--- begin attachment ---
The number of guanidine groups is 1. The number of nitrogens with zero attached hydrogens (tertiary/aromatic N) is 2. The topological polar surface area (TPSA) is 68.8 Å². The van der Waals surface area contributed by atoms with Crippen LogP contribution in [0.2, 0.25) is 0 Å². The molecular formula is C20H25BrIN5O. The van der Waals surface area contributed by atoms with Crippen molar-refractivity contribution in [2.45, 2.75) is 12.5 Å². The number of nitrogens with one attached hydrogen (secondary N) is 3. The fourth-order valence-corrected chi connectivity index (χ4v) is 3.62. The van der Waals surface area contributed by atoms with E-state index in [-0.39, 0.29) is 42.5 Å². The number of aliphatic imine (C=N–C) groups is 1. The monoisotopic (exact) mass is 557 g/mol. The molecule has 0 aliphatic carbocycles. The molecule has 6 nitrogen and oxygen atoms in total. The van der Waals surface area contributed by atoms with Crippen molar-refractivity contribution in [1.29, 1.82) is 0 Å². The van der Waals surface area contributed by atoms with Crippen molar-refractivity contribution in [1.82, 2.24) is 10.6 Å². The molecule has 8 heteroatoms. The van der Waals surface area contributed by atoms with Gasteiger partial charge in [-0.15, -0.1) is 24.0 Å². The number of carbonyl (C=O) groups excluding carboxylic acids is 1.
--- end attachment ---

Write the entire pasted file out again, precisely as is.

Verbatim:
The number of guanidine groups is 1. The number of nitrogens with zero attached hydrogens (tertiary/aromatic N) is 2. The topological polar surface area (TPSA) is 68.8 Å². The van der Waals surface area contributed by atoms with Crippen LogP contribution in [0.2, 0.25) is 0 Å². The molecular formula is C20H25BrIN5O. The van der Waals surface area contributed by atoms with Crippen molar-refractivity contribution in [2.45, 2.75) is 12.5 Å². The number of nitrogens with one attached hydrogen (secondary N) is 3. The fourth-order valence-corrected chi connectivity index (χ4v) is 3.62. The van der Waals surface area contributed by atoms with E-state index in [-0.39, 0.29) is 42.5 Å². The number of aliphatic imine (C=N–C) groups is 1. The monoisotopic (exact) mass is 557 g/mol. The molecule has 0 aliphatic carbocycles. The molecule has 6 nitrogen and oxygen atoms in total. The van der Waals surface area contributed by atoms with Crippen molar-refractivity contribution in [1.29, 1.82) is 0 Å². The van der Waals surface area contributed by atoms with Crippen molar-refractivity contribution in [1.82, 2.24) is 10.6 Å². The molecule has 8 heteroatoms. The van der Waals surface area contributed by atoms with Gasteiger partial charge in [-0.15, -0.1) is 24.0 Å². The number of carbonyl (C=O) groups excluding carboxylic acids is 1.